Posts Tagged ‘Lucy Walker’

Berlin 2010: And the Winners Are …

February 20, 2010

After two weeks of films and wurst, the bears were let free. The Berlin jury, headed by perambulator extraordinaire Werner Herzog, gave its top prize of the Golden Bear to Semih Kaplanoglu’s Bal (Honey). The Turkish film mined a favorite theme of the festivals–fathers and sons–in its story of a young boy who goes into the woods to find his beekeeper dad. Bal also snagged the Ecumenical Jury Prize. Roman Polanski won the best director Bear for The Ghost Writer. Regardless of what anybody thought of the thriller’s merits, he was a clear sentimental favorite.

Other notable winners include the Romanian prison drama Eu Cand Vreau Sa Fluier, Fluier (If I Want to Whistle, I Whistle), which won the Silver Bear and Alfred Bauer Prize. Sight & Sound‘s Nick James damned the film with faint praise, saying the “well-regarded, -made and -acted” film was marred by a “predictable storyline.” Lisa Cholodenko’s The Kids Are All Right went from Sundance to Berlin acclaim and was named the best film by the Ted Queer Film Awards. Winning two prizes for acting and cinematography was Kak Ya Provel Etim Letom, the new film from Road to Koktebel director Alexei Popogrebsky. It’s a two-hander set in an isolated Arctic station. Mohamed al-Daradji’s Iraqi odyssey Son of Babylon also won a pair of prizes.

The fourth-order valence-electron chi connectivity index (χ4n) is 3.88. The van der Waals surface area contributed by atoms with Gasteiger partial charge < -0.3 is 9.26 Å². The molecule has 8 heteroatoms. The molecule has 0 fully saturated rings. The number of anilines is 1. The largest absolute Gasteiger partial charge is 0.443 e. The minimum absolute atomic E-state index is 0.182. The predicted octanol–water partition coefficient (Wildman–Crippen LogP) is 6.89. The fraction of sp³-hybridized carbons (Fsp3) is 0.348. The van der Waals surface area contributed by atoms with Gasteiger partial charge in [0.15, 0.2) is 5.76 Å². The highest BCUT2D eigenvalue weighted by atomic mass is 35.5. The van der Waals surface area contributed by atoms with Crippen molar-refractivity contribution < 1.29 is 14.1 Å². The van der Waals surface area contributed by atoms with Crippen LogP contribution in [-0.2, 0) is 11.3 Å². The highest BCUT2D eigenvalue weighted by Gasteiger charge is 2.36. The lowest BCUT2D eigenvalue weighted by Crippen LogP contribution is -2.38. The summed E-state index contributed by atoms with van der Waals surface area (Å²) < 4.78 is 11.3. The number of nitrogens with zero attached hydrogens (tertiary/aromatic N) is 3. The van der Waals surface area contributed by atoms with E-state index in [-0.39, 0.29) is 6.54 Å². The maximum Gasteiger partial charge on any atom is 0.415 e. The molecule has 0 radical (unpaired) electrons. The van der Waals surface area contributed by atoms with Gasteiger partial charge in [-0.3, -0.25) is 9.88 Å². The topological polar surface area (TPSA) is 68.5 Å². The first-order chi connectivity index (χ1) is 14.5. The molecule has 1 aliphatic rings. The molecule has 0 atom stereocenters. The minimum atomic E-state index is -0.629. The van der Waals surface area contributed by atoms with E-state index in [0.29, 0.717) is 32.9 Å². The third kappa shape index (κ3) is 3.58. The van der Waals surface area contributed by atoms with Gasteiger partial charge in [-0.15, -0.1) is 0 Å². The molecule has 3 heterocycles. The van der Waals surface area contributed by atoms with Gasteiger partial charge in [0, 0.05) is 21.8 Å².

Lucy Walker’s documentary Waste Land, about an artist finding inspiration in the scrapheaps of Brazil, won the Panorama Audience Award and the Amnesty International Prize. It was also a good week for James Franco, whose short film The Feast of Steven won the Best Short Film Teddy Queer Film Award (phew!). Derived from an NYU course, the five-minute film adapts a poem by Anthony Hecht. The complete list of winners continues after the jump. Click on the titles for more info and to watch trailers.

Golden Bear: Bal (Honey) (Semih Kaplanoglu)
Silver Bear – The Jury Grand Prize: Eu Cand Vreau Sa Fluier, Fluier (If I Want to Whistle, I Whistle) (Florin Serban)